If you claim that you are not a racist person (or, at least, that you’re committed to working your ass off not to be one—which is really the best that any of us can promise), then you must believe that people are fundamentally born equal. So if that’s true, then in a vacuum, factors like skin color should have no effect on anyone’s success. Right? And therefore, if you really believe that all people are created equal, then when you see that drastic racial inequalities exist in the real world, the only thing that you could possibly conclude is that some external force is holding certain people back. Like . . . racism. Right?

I hope it’s absolutely clear that I think racism is alive and well in this country (and world). I see it in a lot of places, but the criminal justice system is a glaring, glaring example. But being able to identify racism and working to eliminate it, does not automatically mean that I’m not racist myself. Which is why I appreciate that caveat that being “committed to working your ass off not to be one . . . is really the best that any of us can promise.” I totally believe that. It’s my responsibility to continually examine my thoughts, beliefs, reactions, opinions for racist stereotypes and beliefs. Some people would say that is the price of privilege (I agree). But I also think it is simply the price of being human surrounded by other humans who are not me.

It can be a tricky endeavor to see differences between myself and others and not subtly assume that what I am is better (because it’s what I know? because I’m surrounded by it? because an ingrained part of me believes that a particular trait is better?). It can be equally tricky to determine how to acknowledge and embrace differences in a positive way (I don’t believe “color-blindness” is either possible or desirable). None of this applies just to race, but because racism casts such a long shadow over our country, it seems like one of the most important subjects to be vigilant about.

So if you’re like me and don’t want to be racist (I hope that’s everyone reading this), let’s never assume we’re not racist because {insert rationale here} and start saying that we are committed to working at not being racist every minute of every day until we die. Deal?

January 8, 2012

What I’ve been reading lately . . .

Besides Getting Things Done.

CBS doesn’t know Ron Paul is running for president?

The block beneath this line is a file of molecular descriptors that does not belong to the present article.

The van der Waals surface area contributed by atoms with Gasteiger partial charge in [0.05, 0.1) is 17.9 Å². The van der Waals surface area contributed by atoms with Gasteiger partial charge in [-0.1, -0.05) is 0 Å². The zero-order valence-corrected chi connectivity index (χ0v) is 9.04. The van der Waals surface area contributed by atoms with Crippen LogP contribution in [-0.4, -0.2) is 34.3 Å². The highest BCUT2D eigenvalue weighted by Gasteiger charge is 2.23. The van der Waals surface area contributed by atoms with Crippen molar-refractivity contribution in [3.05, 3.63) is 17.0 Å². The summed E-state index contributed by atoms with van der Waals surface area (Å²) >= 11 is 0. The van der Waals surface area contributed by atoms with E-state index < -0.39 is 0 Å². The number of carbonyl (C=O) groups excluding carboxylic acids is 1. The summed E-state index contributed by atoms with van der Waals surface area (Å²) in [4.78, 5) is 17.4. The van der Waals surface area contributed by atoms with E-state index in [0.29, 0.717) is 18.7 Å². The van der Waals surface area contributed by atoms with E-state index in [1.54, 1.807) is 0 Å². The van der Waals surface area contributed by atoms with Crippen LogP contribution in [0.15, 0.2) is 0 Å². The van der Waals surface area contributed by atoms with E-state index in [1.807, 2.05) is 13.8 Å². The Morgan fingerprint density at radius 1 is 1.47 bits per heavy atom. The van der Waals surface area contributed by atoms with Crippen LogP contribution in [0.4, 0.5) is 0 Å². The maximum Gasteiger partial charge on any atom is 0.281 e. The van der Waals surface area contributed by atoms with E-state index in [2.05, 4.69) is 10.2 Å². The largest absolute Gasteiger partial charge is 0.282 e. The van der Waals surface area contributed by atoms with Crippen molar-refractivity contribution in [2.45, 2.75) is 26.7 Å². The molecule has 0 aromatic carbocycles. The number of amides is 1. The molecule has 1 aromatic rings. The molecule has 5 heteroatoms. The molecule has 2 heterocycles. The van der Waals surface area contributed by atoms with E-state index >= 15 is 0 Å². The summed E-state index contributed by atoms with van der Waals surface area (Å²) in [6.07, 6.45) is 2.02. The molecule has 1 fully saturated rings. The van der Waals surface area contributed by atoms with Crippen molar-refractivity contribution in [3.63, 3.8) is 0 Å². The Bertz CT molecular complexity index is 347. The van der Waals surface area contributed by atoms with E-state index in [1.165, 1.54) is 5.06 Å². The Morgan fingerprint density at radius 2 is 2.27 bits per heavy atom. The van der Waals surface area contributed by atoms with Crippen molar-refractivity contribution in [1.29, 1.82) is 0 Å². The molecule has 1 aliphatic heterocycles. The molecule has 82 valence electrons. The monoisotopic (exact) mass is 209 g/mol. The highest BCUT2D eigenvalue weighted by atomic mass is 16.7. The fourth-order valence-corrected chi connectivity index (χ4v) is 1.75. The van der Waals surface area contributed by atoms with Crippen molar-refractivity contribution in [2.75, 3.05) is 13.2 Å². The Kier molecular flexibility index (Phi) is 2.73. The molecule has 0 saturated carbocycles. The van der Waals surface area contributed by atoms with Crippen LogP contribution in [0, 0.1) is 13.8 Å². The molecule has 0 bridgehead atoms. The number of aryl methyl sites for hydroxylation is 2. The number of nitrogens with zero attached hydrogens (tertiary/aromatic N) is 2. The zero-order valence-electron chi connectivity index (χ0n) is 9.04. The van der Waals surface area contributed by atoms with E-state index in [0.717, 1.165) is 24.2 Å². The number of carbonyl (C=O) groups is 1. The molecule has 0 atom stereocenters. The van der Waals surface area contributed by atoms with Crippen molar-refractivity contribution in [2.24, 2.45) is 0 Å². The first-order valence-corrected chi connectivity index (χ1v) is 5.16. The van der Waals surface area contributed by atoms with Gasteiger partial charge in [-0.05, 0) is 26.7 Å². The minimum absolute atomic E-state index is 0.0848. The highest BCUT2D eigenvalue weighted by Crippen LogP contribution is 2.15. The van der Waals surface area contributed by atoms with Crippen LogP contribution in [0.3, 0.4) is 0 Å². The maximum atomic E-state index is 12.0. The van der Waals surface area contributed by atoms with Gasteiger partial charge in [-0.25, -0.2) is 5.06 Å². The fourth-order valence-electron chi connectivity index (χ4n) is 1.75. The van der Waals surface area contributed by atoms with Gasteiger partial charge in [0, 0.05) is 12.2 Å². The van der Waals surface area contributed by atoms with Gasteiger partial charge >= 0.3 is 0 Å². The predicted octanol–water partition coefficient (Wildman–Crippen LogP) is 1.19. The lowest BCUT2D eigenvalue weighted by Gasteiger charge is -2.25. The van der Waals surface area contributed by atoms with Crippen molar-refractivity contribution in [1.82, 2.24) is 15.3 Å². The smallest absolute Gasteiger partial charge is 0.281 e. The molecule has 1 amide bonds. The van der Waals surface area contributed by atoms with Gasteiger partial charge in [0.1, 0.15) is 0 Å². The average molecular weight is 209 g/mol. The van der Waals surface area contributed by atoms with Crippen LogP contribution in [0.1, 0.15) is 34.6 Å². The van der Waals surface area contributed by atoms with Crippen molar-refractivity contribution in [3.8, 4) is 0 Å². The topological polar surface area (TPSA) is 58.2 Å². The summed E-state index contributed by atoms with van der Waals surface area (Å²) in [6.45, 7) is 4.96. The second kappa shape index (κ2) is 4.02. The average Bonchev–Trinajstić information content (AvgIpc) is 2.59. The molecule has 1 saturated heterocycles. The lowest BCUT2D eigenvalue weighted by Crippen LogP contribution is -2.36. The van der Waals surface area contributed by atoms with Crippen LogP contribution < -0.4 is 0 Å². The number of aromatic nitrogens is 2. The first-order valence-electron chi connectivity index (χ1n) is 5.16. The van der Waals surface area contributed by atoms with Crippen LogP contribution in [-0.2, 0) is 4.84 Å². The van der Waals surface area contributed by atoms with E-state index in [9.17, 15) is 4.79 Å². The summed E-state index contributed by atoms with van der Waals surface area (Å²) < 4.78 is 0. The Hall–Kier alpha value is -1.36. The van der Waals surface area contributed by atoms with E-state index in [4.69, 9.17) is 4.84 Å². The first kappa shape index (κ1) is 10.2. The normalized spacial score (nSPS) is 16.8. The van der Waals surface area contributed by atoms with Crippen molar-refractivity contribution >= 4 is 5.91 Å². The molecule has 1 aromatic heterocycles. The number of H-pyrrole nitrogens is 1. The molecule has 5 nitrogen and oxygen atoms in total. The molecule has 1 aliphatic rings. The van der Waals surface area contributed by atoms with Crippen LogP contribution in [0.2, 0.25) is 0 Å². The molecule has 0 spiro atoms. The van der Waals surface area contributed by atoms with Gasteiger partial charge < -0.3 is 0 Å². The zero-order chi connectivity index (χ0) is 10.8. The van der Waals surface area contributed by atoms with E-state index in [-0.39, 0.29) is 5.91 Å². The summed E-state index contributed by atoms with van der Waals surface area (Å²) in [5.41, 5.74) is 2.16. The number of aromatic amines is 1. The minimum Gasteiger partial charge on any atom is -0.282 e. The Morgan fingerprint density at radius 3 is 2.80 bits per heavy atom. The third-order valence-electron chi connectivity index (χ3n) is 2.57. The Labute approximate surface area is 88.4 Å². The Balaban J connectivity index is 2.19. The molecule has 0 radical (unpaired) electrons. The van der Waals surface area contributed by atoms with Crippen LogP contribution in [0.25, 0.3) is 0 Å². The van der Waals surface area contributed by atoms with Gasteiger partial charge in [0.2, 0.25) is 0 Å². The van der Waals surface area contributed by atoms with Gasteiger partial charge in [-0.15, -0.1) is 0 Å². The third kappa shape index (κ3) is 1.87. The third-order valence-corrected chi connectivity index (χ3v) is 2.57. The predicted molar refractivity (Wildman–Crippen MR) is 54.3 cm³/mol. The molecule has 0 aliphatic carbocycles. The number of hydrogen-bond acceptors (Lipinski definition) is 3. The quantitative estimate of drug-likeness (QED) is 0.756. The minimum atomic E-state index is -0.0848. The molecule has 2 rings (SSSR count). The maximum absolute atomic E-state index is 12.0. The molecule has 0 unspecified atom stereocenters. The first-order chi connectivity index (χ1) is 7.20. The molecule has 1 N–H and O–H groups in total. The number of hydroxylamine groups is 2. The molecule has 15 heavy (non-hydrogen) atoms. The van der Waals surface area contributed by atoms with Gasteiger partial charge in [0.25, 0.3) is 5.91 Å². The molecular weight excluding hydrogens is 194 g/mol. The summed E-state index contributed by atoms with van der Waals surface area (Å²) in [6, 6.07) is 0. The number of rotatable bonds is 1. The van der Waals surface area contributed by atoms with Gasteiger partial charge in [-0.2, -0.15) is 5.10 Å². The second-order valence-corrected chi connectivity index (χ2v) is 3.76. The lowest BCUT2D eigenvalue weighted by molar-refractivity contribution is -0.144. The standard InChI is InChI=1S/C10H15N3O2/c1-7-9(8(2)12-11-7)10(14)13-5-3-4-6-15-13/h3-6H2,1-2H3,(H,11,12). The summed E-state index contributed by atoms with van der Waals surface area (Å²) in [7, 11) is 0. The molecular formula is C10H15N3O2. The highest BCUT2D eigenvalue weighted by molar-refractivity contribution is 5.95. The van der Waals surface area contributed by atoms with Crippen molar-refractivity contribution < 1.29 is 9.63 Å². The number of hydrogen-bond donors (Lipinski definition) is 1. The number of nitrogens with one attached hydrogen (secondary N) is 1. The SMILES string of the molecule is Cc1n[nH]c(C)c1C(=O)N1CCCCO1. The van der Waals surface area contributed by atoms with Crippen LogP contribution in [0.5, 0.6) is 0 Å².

My good friend and former roommate Jenn Morrill writes about politics and Ron Paul for the Examiner.  If you think I follow politics closely, meet Jenn, who makes me look like a casual observer at best.  Even though we don’t share all the same political views, I love reading her articles because her passion for and dedication to her values are so evident.  Her articles have also sensitized me to issues I haven’t always recognized.  For example, Ron Paul and the media.  Whenever supporters of a particular candidate start to talk about unfair media treatment, I am a bit skeptical — I mean, every ardent supporter thinks their candidate is getting the short end of the stick, right?  But over the last several weeks, I have begun to think that Ron Paul supporters are right.  Following the Iowa caucus this week I read two articles in major media outlets that failed to mention Ron Paul at all.  Seriously?  How does that happen when he was only about three percentage points below the first place finisher?

2011 Lesson #2: Don’t Carpe Diem

One of Neal’s friends (only on facebook, of course, in real life I am his only friend) posted this and he sent it to me, and I like it.  I think most of it represents the way I experience motherhood.  As my parents so often remind me, for most of my life I swore I would never have kids, only monkeys (that I would obviously dress in diapers).  And I can see why I felt that way.  Because parenting is tough.  And if a certain biological clock hadn’t started ticking in a crazy-loud, undeniable way, I could see myself still doing other good in the world sans Addison.  Truthfully,  many days I want to do those other things I used to do in the world because they were far less tiring and never-ending.  Sure, I often worked 12-hour days at various non-profit organizations, but I got to SIT all. day. long.  And when I opened a snack, no little hands took it away.  Or deleted the text I was writing.  So luxurious.

The point is, I don’t hate when people say, “Enjoy every minute.”  Or tell me that they enjoy every minute of parenthood.  Probably because I think it’s not really true (but also because, hey, good for them if they do!).  But I’m comfortable with the fact that it’s not like that for me.  I don’t call them “Kairos moments,” but that’s what I look forward to — moments when I’m a little bit awestruck that I get to know and love Addison every day.  Some days I think of her as my baby, but more often now I think that she is just an incredible human being, already so full of good intentions (but still needing a little guidance about the social unacceptability of nose-picking).  I am grateful that I get to spend these days the way I do, but I’m not giddy about it from moment to moment.  It’s just too exhausting to make me giddy.

Erin Caroline’s Birth Story